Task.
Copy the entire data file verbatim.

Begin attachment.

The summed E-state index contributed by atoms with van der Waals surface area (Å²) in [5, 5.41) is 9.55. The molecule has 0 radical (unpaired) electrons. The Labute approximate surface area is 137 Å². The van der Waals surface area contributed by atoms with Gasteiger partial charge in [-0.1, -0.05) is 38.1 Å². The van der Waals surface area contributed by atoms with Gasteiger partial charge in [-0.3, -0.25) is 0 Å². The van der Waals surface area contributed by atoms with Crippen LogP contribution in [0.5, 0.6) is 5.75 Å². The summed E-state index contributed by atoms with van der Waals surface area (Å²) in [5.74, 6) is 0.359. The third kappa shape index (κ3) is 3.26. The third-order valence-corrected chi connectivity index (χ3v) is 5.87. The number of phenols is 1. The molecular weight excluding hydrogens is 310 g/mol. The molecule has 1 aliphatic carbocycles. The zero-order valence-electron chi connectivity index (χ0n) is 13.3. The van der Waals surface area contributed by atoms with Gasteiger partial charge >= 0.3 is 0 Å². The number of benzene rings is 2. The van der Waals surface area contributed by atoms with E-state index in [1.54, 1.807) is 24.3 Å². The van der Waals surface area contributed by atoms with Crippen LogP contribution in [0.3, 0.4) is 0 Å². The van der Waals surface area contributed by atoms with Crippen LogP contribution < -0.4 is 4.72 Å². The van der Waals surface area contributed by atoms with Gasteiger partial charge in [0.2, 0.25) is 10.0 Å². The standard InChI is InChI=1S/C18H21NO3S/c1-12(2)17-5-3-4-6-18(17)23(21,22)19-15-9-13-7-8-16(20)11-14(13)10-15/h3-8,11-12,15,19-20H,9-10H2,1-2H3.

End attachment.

The summed E-state index contributed by atoms with van der Waals surface area (Å²) in [5, 5.41) is 9.55. The molecule has 0 radical (unpaired) electrons. The Labute approximate surface area is 137 Å². The van der Waals surface area contributed by atoms with Gasteiger partial charge in [-0.1, -0.05) is 38.1 Å². The van der Waals surface area contributed by atoms with Gasteiger partial charge in [-0.3, -0.25) is 0 Å². The van der Waals surface area contributed by atoms with Crippen LogP contribution in [0.5, 0.6) is 5.75 Å². The summed E-state index contributed by atoms with van der Waals surface area (Å²) in [5.74, 6) is 0.359. The third kappa shape index (κ3) is 3.26. The third-order valence-corrected chi connectivity index (χ3v) is 5.87. The number of phenols is 1. The molecular weight excluding hydrogens is 310 g/mol. The molecule has 1 aliphatic carbocycles. The zero-order valence-electron chi connectivity index (χ0n) is 13.3. The van der Waals surface area contributed by atoms with Gasteiger partial charge >= 0.3 is 0 Å². The number of benzene rings is 2. The van der Waals surface area contributed by atoms with E-state index in [1.54, 1.807) is 24.3 Å². The van der Waals surface area contributed by atoms with Crippen LogP contribution in [0.3, 0.4) is 0 Å². The van der Waals surface area contributed by atoms with Crippen LogP contribution < -0.4 is 4.72 Å². The van der Waals surface area contributed by atoms with Gasteiger partial charge in [0.2, 0.25) is 10.0 Å². The standard InChI is InChI=1S/C18H21NO3S/c1-12(2)17-5-3-4-6-18(17)23(21,22)19-15-9-13-7-8-16(20)11-14(13)10-15/h3-8,11-12,15,19-20H,9-10H2,1-2H3.